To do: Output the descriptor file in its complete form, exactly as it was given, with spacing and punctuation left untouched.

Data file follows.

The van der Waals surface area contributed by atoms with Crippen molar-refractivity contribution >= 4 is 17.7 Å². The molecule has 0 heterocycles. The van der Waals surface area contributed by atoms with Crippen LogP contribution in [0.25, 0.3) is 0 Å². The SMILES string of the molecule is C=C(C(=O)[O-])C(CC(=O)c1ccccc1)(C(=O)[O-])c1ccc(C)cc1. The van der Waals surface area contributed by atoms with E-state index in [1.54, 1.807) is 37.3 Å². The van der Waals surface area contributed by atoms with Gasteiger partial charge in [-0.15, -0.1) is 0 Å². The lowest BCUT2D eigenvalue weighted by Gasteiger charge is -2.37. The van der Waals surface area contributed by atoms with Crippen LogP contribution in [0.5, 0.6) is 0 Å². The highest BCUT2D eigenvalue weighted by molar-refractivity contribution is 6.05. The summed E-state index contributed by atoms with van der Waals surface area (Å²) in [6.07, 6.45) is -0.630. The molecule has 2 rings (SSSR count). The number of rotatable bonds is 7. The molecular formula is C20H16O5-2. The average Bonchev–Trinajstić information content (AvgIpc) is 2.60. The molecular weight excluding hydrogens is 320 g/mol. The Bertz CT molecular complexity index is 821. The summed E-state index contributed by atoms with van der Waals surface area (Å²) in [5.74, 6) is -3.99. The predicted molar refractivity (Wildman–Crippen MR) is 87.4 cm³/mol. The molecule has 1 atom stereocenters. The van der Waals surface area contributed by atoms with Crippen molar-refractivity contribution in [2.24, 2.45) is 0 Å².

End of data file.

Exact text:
The van der Waals surface area contributed by atoms with Crippen molar-refractivity contribution >= 4 is 17.7 Å². The molecule has 0 heterocycles. The van der Waals surface area contributed by atoms with Crippen LogP contribution in [0.25, 0.3) is 0 Å². The SMILES string of the molecule is C=C(C(=O)[O-])C(CC(=O)c1ccccc1)(C(=O)[O-])c1ccc(C)cc1. The van der Waals surface area contributed by atoms with E-state index in [1.54, 1.807) is 37.3 Å². The van der Waals surface area contributed by atoms with Gasteiger partial charge in [-0.15, -0.1) is 0 Å². The lowest BCUT2D eigenvalue weighted by Gasteiger charge is -2.37. The van der Waals surface area contributed by atoms with Crippen LogP contribution in [0.5, 0.6) is 0 Å². The highest BCUT2D eigenvalue weighted by molar-refractivity contribution is 6.05. The summed E-state index contributed by atoms with van der Waals surface area (Å²) in [6.07, 6.45) is -0.630. The molecule has 2 rings (SSSR count). The number of rotatable bonds is 7. The molecular formula is C20H16O5-2. The average Bonchev–Trinajstić information content (AvgIpc) is 2.60. The molecular weight excluding hydrogens is 320 g/mol. The Bertz CT molecular complexity index is 821. The summed E-state index contributed by atoms with van der Waals surface area (Å²) in [5.74, 6) is -3.99. The predicted molar refractivity (Wildman–Crippen MR) is 87.4 cm³/mol. The molecule has 1 atom stereocenters. The van der Waals surface area contributed by atoms with Crippen molar-refractivity contribution in [2.24, 2.45) is 0 Å².